When we ran Sandra's Scientific Analysis module, which tests general matrix multiplies, we see how much more FP16 throughput TU106's Tensor cores achieve compared to TU116. GeForce GTX 1060, which only supported FP16 symbolically, barely registers on the chart at all.

In addition to the Turing architecture’s shaders and unified cache, TU116 also supports a pair of algorithms called Content Adaptive Shading and Motion Adaptive Shading, together referred to as Variable Rate Shading. We covered this technology in Nvidia’s Turing Architecture Explored: Inside the GeForce RTX 2080. That story also introduced Turing's accelerated video encode and decode capabilities, which carry over to GeForce GTX 1660 as well.

Putting It All Together…

Nvidia packs 24 SMs into TU116, splitting them between three Graphics Processing Clusters. With 64 FP32 cores per SM, that’s 1,536 CUDA cores and 96 texture units across the entire GPU. In losing two SMs, GeForce GTX 1660 ends up with 1,408 active CUDA cores and 88 usable texture units.

Board partners will undoubtedly target a range of frequencies to differentiate their cards. However, the official base clock rate is 1,530 MHz with a GPU Boost specification of 1,785 MHz. Both of those numbers are slightly higher than GeForce GTX 1660 Ti’s clocks, though they cannot compensate entirely for the missing SMs.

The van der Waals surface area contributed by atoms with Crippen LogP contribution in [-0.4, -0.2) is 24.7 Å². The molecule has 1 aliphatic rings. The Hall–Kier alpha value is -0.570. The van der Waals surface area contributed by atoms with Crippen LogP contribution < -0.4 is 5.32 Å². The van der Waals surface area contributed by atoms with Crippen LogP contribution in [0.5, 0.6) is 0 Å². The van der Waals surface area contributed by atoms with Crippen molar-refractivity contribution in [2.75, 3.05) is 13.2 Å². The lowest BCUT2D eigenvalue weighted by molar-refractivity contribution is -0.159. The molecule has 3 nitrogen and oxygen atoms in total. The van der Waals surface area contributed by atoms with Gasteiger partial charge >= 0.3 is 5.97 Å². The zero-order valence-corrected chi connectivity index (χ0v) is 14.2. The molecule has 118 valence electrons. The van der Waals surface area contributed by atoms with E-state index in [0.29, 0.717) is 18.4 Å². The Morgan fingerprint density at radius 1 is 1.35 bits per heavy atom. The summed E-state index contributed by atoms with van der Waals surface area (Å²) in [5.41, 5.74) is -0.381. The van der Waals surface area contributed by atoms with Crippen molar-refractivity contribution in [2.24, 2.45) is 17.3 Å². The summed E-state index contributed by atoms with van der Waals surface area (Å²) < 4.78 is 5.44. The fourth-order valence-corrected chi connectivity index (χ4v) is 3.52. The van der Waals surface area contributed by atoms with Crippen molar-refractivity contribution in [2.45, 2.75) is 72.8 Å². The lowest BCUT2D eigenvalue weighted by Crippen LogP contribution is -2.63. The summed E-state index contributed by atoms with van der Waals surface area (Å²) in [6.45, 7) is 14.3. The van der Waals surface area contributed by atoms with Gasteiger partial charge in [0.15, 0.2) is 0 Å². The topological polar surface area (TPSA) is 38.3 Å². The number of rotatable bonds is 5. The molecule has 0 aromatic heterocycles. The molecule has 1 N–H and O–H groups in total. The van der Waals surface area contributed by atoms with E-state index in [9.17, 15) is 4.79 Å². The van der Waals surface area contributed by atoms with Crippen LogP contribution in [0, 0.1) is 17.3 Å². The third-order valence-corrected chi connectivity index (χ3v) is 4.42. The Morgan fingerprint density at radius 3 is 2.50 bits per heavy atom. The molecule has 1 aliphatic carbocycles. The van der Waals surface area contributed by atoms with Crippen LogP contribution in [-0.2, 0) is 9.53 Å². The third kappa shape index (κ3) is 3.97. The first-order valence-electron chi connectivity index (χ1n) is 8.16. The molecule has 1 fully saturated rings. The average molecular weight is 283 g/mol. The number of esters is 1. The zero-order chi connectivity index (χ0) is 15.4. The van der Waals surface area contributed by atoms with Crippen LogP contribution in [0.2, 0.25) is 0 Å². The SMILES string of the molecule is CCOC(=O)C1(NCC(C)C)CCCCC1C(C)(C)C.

Our Gigabyte GeForce GTX 1660 OC 6G sample maintained a steady 1,935 MHz through three runs of Metro: Last Light, operating about 90 MHz faster than the 1660 Ti we reviewed a few weeks ago. On paper, then, GeForce GTX 1660 offers up to 5 TFLOPS of FP32 performance and 10 TFLOPS of FP16 throughput.

Six 32-bit memory controllers give TU116 an aggregate 192-bit bus, which is populated by 8 Gb/s GDDR5 modules that push up to 192 GB/s. That’s comparable to GeForce GTX 1060 6GB, and a 33% reduction compared to GeForce GTX 1660 Ti. Combined with the loss of two SMs, dropping from GDDR6 to GDDR5 memory accounts for GeForce GTX 1660’s lower performance versus 1660 Ti.

Each memory controller is associated with eight ROPs and a 256KB slice of L2 cache. In total, TU116 exposes 48 ROPs and 1.5MB of L2. GeForce GTX 1660’s ROP count compares favorably to RTX 2060, which also utilizes 48 render outputs. But TU116’s L2 cache slices are half as large compared to TU106.

Given the similarities to GeForce GTX 1660 Ti, it’s no surprise that GeForce GTX 1660 is rated for the same 120W. Unfortunately, neither graphics card includes multi-GPU support. Nvidia continues pushing the narrative that SLI is meant to drive higher absolute performance, rather than give gamers a way to match single-GPU configurations.


Gigabyte GeForce GTX 1660 OC 6G
GeForce GTX 1660 Ti
GeForce RTX 2060 FE
GeForce GTX 1060 FE
GeForce GTX 1070 FE
Architecture (GPU)
Turing (TU116)Turing (TU116)
Turing (TU106)Pascal (GP106)Pascal (GP104)
CUDA Cores
1408
1536
1920
1280
1920
Peak FP32 Compute
5 TFLOPS
5.4 TFLOPS
6.45 TLFOPS
4.4 TFLOPS6.5 TFLOPS
Tensor Cores
N/AN/A
240
N/AN/A
RT Cores
N/AN/A
30
N/AN/A
Texture Units
88
96
120
80120
Base Clock Rate
1530 MHz
1500 MHz
1365 MHz
1506 MHz1506 MHz
GPU Boost Rate
1785 MHz
1770 MHz
1680 MHz
1708 MHz1683 MHz
Memory Capacity
6GB GDDR5
6GB GDDR6
6GB GDDR6
6GB GDDR58GB GDDR5
Memory Bus
192-bit
192-bit
192-bit
192-bit256-bit
Memory Bandwidth
192 GB/s
288 GB/s
336 GB/s
192 GB/s256 GB/s
ROPs
48
48
48
48
64
L2 Cache
1.5MB
1.5MB
3MB
1.5MB2MB
TDP
120W
120W
160W
120W150W
Transistor Count
6.6 billion
6.6 billion
10.8 billion
4.4 billion7.2 billion
Die Size
284 mm²284 mm²445 mm² 200 mm²314 mm²
SLI Support
No
No
No
NoYes (MIO)